To solve your problems means to give you an answer that intellectually satisfies you; and to dissolve your problem is to give you a method that makes you yourself aware that there is no problem at all: problems are all our own creations and there is no need for any answer.
The enlightened consciousness has no answer.
Its beauty is that it has no questions.
All its questions have been dissolved, have disappeared. People think otherwise: they think that the enlightened man must have the answer for everything. The reality is he has no answer at all. He has no questions. Without questions how can he have any answer?
Gertrude Stein, a great poet, was dying surrounded by her friends when suddenly she opened her eyes and asked, “What is the answer?”
Somebody said, “But we don’t know the question, so how can we know the answer?”
She opened her eyes a last time and she said, “Okay, so what is the question?” and she died. A strange last statement.
It is very beautiful to find out the last statements of poets, painters, dancers, singers. They have something tremendously meaningful in them.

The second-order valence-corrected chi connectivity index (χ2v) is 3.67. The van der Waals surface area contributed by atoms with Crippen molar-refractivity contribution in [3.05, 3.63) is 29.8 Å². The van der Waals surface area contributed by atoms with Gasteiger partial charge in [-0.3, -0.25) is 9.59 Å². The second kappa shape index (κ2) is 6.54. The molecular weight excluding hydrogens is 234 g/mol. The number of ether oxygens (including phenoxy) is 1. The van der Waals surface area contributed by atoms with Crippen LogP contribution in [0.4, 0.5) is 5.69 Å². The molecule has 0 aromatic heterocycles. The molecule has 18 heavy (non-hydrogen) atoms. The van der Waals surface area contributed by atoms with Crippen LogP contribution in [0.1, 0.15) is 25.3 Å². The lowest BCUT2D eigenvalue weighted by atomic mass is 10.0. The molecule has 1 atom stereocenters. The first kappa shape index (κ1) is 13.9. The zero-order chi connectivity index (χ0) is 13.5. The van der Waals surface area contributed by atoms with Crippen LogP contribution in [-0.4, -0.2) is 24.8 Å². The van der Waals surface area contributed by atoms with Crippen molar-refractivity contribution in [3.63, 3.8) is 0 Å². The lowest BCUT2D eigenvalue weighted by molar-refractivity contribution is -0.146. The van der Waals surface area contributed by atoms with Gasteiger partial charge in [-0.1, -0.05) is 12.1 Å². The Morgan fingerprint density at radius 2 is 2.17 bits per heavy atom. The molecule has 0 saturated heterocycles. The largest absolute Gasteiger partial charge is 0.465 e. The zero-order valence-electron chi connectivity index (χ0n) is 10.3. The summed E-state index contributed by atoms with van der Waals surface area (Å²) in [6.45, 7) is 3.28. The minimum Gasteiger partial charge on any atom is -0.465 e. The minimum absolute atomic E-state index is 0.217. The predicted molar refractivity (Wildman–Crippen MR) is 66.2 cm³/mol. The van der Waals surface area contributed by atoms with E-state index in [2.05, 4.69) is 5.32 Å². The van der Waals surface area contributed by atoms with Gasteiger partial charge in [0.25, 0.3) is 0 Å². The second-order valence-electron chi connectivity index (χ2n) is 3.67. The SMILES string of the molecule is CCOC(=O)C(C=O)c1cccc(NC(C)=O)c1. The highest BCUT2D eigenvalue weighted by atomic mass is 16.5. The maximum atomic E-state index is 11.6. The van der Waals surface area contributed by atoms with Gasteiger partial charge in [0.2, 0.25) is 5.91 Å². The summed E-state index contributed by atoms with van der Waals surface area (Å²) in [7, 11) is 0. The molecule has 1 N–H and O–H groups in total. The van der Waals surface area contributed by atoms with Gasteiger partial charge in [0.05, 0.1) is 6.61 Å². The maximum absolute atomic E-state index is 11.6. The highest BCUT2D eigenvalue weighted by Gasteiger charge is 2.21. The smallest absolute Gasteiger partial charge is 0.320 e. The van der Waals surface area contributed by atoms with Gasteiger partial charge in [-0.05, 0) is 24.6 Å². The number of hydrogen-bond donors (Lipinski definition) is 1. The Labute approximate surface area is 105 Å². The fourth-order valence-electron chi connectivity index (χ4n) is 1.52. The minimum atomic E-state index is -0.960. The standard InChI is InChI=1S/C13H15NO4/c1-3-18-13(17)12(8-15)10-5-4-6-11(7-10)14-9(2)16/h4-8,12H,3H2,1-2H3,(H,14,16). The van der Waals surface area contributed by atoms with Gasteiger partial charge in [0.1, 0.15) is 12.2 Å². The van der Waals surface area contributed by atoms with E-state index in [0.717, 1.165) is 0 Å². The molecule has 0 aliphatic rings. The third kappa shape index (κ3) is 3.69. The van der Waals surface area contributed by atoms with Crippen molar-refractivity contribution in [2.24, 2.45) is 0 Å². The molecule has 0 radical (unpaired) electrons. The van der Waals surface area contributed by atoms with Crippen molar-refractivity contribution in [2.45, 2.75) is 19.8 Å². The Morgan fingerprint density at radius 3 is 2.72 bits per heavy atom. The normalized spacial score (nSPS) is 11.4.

First she asked, “What is the answer?”…as if the question cannot be different for different human beings. The question must be the same; there is no need to articulate it. And she was in a hurry, so rather than going through the proper channel – asking the question and then listening to the answer – she simply asked, “What is the answer?”
But people don’t understand that every human being is in the same position: the same question is everybody’s question. So some stupid person asked, “But how can we answer if we don’t know the question?”
It looks logical, it is not: it is simply stupid – and to a dying person…. But the poor woman opened her eyes once more. She said, “Okay, what is the question?” And then there was silence.
Nobody knows the question, nobody knows the answer. In fact there is no question and there is no answer; there is only a way of living in confusion, in the mind. Then there are millions of questions and millions of answers, and each answer brings hundreds more questions in, and there is no end to it.
But there is another way of life: living in consciousness – and there is no answer and no question.
If I was present as Gertrude Stein was dying I would have said to her, “This is not the moment to bother about questions and answers. Remember that there is no question and there is no answer: existence is absolutely silent about questions and answers. It is not a philosophy class. Die without any question and without any answer; simply die silently, consciously, peacefully.”